Hopes rise for peace in transfer system dispute

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The Independent Online

Hopes for an amicable solution to the row over the future of the transfer system rose last night following a meeting in Strasbourg between the European Commission and representatives of Uefa, the European game's ruling body, and five of the continent's leading leagues.

Hopes for an amicable solution to the row over the future of the transfer system rose last night following a meeting in Strasbourg between the European Commission and representatives of Uefa, the European game's ruling body, and five of the continent's leading leagues.

The Commission has threatened to outlaw the system, arguing that it breaks European rules, but the EU's Sports Commissioner, Viviane Reding, said last night: "There's a genuine will to work together towards a new system and get a result as soon as possible."

The EU has extended its deadline for the football authorities to submit proposals until the end of next month. Uefa will host a first meeting of a working group to draw up the plans next Tuesday. It will include Fifa (the world governing body), Uefa, leagues, associations and players' unions.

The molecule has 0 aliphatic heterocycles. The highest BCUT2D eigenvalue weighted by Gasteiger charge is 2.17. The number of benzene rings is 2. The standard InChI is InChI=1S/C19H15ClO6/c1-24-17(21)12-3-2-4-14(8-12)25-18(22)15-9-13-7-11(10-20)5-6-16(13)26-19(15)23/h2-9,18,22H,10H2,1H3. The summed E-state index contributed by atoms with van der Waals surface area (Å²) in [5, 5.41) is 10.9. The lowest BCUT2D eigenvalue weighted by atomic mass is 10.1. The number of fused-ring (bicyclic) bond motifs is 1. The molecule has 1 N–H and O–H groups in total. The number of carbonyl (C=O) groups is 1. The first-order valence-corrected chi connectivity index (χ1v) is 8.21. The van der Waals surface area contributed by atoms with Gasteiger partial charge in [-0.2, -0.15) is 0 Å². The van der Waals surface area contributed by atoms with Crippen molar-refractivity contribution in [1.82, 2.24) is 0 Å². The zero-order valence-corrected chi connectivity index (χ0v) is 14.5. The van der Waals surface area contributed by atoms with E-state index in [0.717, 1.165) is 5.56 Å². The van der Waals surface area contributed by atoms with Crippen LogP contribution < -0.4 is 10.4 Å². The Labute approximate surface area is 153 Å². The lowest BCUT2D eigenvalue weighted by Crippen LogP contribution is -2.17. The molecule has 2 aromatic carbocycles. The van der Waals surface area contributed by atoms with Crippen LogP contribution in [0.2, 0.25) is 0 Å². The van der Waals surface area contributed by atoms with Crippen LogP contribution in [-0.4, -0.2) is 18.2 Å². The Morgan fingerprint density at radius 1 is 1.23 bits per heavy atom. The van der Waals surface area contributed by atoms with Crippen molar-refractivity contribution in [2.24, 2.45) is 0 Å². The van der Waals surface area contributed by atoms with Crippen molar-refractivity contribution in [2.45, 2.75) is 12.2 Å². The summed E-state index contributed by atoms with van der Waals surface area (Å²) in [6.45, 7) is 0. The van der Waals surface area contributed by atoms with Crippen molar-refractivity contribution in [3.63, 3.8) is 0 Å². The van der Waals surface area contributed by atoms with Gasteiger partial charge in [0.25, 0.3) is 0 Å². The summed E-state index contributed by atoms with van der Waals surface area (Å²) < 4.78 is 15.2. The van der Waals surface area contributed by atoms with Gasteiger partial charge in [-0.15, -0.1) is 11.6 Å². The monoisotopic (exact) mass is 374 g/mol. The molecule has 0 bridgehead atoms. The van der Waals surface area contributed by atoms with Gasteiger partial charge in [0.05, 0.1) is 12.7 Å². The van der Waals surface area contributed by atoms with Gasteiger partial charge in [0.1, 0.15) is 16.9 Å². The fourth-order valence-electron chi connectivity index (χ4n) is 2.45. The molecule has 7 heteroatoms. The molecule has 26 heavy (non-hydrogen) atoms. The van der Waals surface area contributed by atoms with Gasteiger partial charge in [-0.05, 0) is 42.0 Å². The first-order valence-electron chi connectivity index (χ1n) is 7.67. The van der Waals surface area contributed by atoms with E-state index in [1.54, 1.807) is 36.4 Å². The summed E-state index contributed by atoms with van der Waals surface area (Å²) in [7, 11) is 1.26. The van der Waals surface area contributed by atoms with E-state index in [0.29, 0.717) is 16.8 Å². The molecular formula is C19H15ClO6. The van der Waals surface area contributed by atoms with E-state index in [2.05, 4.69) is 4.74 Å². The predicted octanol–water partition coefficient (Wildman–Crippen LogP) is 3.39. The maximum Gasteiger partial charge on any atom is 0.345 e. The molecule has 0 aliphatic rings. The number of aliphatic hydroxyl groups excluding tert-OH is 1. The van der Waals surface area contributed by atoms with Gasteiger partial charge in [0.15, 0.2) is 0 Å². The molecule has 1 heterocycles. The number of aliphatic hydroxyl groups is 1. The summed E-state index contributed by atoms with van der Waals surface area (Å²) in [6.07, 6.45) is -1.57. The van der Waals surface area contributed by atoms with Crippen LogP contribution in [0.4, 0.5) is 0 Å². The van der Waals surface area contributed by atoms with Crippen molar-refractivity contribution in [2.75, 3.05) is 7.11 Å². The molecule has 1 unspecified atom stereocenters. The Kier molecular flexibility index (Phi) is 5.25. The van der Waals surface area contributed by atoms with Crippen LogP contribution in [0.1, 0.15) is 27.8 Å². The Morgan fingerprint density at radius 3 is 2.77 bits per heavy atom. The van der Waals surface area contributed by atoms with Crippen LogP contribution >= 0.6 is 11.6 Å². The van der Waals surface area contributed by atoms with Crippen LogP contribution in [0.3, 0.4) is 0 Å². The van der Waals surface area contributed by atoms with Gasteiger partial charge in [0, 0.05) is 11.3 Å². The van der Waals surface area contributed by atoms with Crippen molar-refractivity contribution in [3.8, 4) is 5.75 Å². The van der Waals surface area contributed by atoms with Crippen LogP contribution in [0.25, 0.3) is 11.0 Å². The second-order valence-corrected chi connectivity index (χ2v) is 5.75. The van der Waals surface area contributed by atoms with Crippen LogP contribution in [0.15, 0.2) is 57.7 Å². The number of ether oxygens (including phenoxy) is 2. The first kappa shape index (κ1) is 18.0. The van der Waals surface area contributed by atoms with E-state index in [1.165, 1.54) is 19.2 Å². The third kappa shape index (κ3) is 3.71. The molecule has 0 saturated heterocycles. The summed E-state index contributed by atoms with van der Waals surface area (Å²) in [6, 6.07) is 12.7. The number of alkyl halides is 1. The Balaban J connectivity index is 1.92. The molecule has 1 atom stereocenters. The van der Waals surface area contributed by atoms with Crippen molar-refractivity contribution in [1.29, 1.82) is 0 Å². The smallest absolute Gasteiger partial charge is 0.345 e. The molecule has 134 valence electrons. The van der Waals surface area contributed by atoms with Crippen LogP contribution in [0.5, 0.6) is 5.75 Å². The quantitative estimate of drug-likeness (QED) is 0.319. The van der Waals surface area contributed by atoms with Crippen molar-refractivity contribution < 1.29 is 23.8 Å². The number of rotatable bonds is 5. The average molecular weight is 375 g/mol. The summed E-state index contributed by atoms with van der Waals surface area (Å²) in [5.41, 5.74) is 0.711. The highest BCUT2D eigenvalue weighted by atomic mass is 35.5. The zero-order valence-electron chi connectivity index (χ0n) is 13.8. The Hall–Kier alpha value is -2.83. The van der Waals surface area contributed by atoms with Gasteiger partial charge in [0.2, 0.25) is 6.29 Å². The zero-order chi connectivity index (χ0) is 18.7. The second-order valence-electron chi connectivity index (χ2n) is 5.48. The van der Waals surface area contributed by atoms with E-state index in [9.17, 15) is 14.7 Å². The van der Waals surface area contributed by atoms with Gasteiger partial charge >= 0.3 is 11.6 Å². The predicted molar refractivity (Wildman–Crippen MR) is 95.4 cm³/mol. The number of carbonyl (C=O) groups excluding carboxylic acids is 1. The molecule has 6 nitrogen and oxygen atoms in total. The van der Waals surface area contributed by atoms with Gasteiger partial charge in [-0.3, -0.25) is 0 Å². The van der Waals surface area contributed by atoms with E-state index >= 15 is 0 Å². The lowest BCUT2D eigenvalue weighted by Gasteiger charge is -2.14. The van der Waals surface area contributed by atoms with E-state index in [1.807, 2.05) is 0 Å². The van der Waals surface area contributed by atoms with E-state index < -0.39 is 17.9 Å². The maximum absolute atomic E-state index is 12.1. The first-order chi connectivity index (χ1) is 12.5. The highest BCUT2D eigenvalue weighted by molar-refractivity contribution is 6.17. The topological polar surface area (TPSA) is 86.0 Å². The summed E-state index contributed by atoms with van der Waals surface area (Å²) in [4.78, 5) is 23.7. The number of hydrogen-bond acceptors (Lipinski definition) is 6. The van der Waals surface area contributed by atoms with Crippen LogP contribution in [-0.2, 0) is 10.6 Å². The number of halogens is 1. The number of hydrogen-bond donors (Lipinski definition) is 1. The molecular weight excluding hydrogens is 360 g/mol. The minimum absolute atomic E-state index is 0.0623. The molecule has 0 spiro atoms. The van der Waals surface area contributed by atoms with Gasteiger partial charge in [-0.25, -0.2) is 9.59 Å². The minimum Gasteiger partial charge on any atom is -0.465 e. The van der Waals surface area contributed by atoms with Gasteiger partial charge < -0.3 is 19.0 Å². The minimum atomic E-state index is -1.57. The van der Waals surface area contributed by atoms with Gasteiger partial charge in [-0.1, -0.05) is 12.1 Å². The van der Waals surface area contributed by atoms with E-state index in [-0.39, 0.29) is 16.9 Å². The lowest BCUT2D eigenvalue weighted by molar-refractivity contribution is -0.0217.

Earlier, Reding had accused the media and football authorities of misrepresenting the Commission's policy. "The Commission in no way intends to abolish the transfer system, nor to create a position which would allow a player unilaterally to renege on a contract," she said. "Compensation is justified when a player terminates his contract with one club to move to another. To avoid distorting championships, the Commission is clearly ready to accept rules which would mean that transfers could only take place within a given period of time."

Meanwhile, a spokesman for Tony Blair said yesterday that the Prime Minister had received a "very positive, very encouraging" response from Gerhard Schröder when he took up football's case with the German Chancellor at the United Nations summit in New York, which both men are attending.

In London a meeting of Premier League chairmen agreed to support "a robust defence of the strengths of the current transfer system". The meeting deferred discussion on a change to the distribution of money from new television contracts.

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